Digital Ocean has been en fuego as of late. They announced a whole bunch of new droplet plans, and the price-point for all of them has gone down. This is very good news for Reclaim Hosting because it gives us some breathing room with our infrastructure costs allowing us to continue to keep costs low. We have been slowly moving most of our infrastructure from Linode and ReliableSite to Digital Ocean, and we could not be happier. They are constantly improving their offerings, and being in a virtual environment where we can increase storage or scale CPU instantaneously makes our life (and our clients’) a lot easier.
In addition to new plans and pricing, I noticed they were featuring one-click apps as well (though not sure how new this is), and I took a peak to see what they offered. It was interesting to see that some of the application they featured, namely Discourse (the forum software) and Ghost (the blogging app), were apps Reclaim was offering beyond our shared hosting cPanel-based LAMP stack. Given we’ve been exploring a one-click option with Cloudron (I recently blogged about setting up Ghost using Cloudron) I wanted to compare Digital Ocean’s idea of one-click to Cloudron’s. Long story short, there is no comparison.
Here is Digital Ocean’s command line interface for setting up Ghost:
Here is Cloudron’s:
Digital Ocean is amazing at what they do, but their idea of one-click installs still assumes a sysadmin level of knowledge, which, to be fair, make sense given they are a service designed for sysadmins. When I tried the Ghost app it was, indeed, installed on a droplet in seconds, but the actual configuration to setup required full-blown tutorial for command line editing the setup. In addition to the domain pointing, this was setting up SSL and Nginx, granted that simply meant typing “yes” or “no” and clicking enter, but even when you did the setup was not guaranteed.
After following the tutorial to the letter I still got the Nginx 502 bad gateway error, which means I was stuck.
I could have tried to troubleshoot the 502 error, but at this point it was just a test and from my experience it was far from one-click.
I then tried the Discourse, and this was definitely easier than Ghost. It still required a tutorial, but that was primarily focused on setting up an SMTP account through Mailgun so the application could send email. After that, the setup was simple, but again the one-click setup process on Digital Ocean assumes an understanding of API-driven transactional email services like Mailgun or Sparkpost. Cloudron does not have a Discourse installer, so no real comparison there, but if it could manage the SMTP email setup in the background, I imagine it would be just as simple as their Ghost installer.
I’m glad I explored Digital Ocean’s one-click application offerings because it confirms for me the potential power of tools like Cloudron that truly make it simple to install applications. Our community by and large will not be folks with sysadmin level knowledge, so integrating a solution that is truly one-click, avoiding DNS and command line editing, would be essential.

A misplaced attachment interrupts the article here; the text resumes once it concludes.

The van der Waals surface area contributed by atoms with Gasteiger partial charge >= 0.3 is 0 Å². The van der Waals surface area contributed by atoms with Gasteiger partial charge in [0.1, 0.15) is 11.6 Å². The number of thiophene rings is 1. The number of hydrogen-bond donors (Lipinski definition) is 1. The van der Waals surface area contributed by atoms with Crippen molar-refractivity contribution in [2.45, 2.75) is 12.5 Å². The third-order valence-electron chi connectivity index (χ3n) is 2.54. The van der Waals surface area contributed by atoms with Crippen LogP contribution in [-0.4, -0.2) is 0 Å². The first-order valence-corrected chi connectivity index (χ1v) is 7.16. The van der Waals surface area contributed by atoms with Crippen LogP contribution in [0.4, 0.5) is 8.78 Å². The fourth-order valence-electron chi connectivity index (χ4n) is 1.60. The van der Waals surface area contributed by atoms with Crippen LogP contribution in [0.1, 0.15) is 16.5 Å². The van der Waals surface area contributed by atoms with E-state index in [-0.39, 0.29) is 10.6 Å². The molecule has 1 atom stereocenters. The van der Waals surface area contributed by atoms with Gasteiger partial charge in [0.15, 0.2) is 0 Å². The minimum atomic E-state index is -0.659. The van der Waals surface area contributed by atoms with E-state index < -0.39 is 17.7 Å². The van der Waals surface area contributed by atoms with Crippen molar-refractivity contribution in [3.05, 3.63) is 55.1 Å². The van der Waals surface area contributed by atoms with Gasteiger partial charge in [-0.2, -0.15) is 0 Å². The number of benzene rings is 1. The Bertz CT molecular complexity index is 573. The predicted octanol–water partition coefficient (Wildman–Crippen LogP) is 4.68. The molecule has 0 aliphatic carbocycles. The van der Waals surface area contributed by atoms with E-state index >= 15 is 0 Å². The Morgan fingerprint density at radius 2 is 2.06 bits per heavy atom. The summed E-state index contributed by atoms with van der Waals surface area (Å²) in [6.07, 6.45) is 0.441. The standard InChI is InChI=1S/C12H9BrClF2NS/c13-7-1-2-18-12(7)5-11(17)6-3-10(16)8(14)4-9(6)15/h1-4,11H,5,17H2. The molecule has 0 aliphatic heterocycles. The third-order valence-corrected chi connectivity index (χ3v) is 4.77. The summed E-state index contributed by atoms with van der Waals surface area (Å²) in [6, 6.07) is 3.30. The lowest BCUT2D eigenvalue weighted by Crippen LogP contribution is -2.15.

Hey this is really exciting. I see that there’s the option to install Node.js and MongoDB, which I’m currently teaching students using c9.io (free-ish through Amazon) to build and test; and Heroku to deploy. It would be awesome to be able to deploy node apps through Reclaim, then they could use subdomains and/or sub-directories.
Let me know if you and Tim are up for some testing at some point. Happy to be the guinea pig.
So the options in that screenshot are for Digital Ocean one-click apps, and you can get an account and start playing with them immediately. Out of curiosity I wanted to see if Cloudron has anything like those environments, and turns out they don’t have the same kind f Node and Ruby environments. It is possible they could in the future, but as of now it is not possible. So Digital Ocean may be a nice, easy alternative to AWs (much cleaner setup, etc.), but it wouldn’t be free 🙁
I wanna believe we are inching closer to this though cause hope springs eternl 🙂
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Not really understanding the point of Cloudron or Docker cloud type of apps, if you want to launch a web hosting business that is maybe useful but their app will need a lot of CPU and RAM and then you are just a shared server for 50+ different apps which surely all can’t be maintained regularly enough to make it safe and stable long-term. Isn’t it better to use a single server (cheap now) per each CMS you want? It’s adding like 2-3 extra layers into your server stack which is kind bloated and bizarre.
If you want only WordPress server, you can spin up a VPS in DigitalOcean and run a Bash script like SlickStack, done in 5 minutes. The only thing installed is your LEMP stack modules and WordPress, no other junk on top that is waiting for hackers and security patches 24/7 each day. Am I missing something?